NTSB Investigators
Robert Sumwalt, a member of the National Transportation Safety Board, is interviewed for television near the site of a derailed Amtrak train in Philadelphia on May 14, 2015. Reuters

In the week since Amtrak train 188 crashed in Philadelphia, killing eight people and injuring hundreds of others, federal investigators have searched around the clock for clues about the fatal derailment. Much of their effort has focused on revealing what the train’s engineer, Brandon Bostian, did and said in the minutes leading up to the crash.

Here’s what we know so far about Bostian:

1. He was relatively new to the Northeast Corridor.

Bostian had only been working on Amtrak’s Northeast Corridor for fewer than three weeks. “It was two weeks, give or take a few days,” a spokesman for the National Transportation Safety Board told CBS News on Tuesday.

Bostian, a 32-year-old Memphis native, started working for Amtrak in 2006 as a passenger conductor in California. In 2010, he became an Amtrak passenger engineer, according to his LinkedIn profile. A conductor is typically responsible for the safety of the train’s passengers and crew members, while an engineer is in charge of operating the locomotive engines.

Brandon Bostian LinkedIn

Federal investigators say they have not ruled out mechanical failure in the May 12 derailment. But officials are looking at how Bostian’s relative lack of experience on the 453-mile Northeast Corridor may have contributed to the incident, if at all, CBS reported.

2. He applied full emergency brakes before the train derailed.

Bostian tried to stop the commuter train “just moments” before it slid off the tracks about 10 minutes after departing Philadelphia for New York, transportation officials told CNN. The train was traveling at twice the 50 mph speed limit as it approached a sharp curve.

Investigators are looking to see if excessive speed caused the crash. The train was not equipped with Positive Train Control safety, which can override human error by using GPS and computer technology to detect speed limits or upcoming obstacles. Federal officials said such a system could have kept the Amtrak train from accelerating into the curve.

3. He never mentioned an object hitting train 188.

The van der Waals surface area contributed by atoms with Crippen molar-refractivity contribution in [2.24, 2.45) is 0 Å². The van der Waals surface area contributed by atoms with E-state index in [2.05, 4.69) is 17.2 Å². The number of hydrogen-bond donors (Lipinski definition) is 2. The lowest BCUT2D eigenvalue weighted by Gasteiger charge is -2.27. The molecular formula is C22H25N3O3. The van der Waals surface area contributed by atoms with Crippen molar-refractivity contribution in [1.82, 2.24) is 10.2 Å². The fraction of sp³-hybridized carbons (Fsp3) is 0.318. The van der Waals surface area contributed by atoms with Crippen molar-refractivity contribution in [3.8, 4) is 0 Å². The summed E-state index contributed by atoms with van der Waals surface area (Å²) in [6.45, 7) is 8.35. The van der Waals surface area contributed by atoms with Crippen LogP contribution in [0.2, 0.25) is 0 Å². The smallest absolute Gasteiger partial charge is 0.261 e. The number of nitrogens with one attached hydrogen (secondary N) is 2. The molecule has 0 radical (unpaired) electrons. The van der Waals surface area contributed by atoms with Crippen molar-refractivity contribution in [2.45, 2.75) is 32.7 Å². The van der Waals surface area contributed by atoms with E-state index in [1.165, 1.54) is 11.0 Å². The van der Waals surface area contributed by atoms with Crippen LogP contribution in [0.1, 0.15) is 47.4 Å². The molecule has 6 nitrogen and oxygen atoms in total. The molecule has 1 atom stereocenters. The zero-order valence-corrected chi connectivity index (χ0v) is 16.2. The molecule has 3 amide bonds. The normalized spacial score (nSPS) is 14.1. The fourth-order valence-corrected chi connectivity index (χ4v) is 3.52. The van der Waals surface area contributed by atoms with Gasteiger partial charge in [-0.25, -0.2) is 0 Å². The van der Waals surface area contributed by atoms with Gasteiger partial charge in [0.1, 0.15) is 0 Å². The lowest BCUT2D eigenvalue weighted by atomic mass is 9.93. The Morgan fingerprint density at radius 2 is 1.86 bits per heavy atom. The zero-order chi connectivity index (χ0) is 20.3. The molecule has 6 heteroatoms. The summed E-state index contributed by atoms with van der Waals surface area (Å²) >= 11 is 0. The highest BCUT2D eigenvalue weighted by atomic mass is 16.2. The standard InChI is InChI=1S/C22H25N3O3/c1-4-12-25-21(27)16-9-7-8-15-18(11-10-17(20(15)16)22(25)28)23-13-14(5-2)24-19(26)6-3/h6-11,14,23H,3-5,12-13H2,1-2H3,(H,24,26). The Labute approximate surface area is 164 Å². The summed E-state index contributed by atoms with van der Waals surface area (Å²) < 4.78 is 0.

Some crew members on the train reported an object may have hit the train’s windshield before the derailment. But Bostian never told dispatchers that anything struck the train, investigators learned after interviewing dispatchers and listening to tapes of their communications with Bostian. “We heard no communications at all from the Amtrak engineer to the dispatch center to say that something had struck his train,” Robert Sumwalt, the accident’s lead investigator, said Monday on ABC.

Sumwalt said investigators don’t know what caused a crack in the windshield, but determined that it wasn’t a bullet.

4. He can’t remember what happened before the crash.

Bostian told police investigators he could not remember the train’s speed at the time of the derailment. His attorney, Robert Goggin, said Bostian suffered a concussion and remembers little about the minutes leading up to the crash, except that he tried to apply the emergency brakes. “Thereafter, he was knocked out -- thrown around just like all the other passengers in the train,” Goggin told ABC’s "Good Morning America." “He has 15 staples in his head, stitches in one leg. The other knee is immobilized.”

Goggin said Bostian’s memory is “likely to return as the concussion symptoms subside.” For the time being, however, the train engineer “has absolutely no recollection whatsoever of the events,” his attorney said.

National Transportation Safety Board officials estimate it could take a full year before they determine the probable cause of the Philadelphia derailment.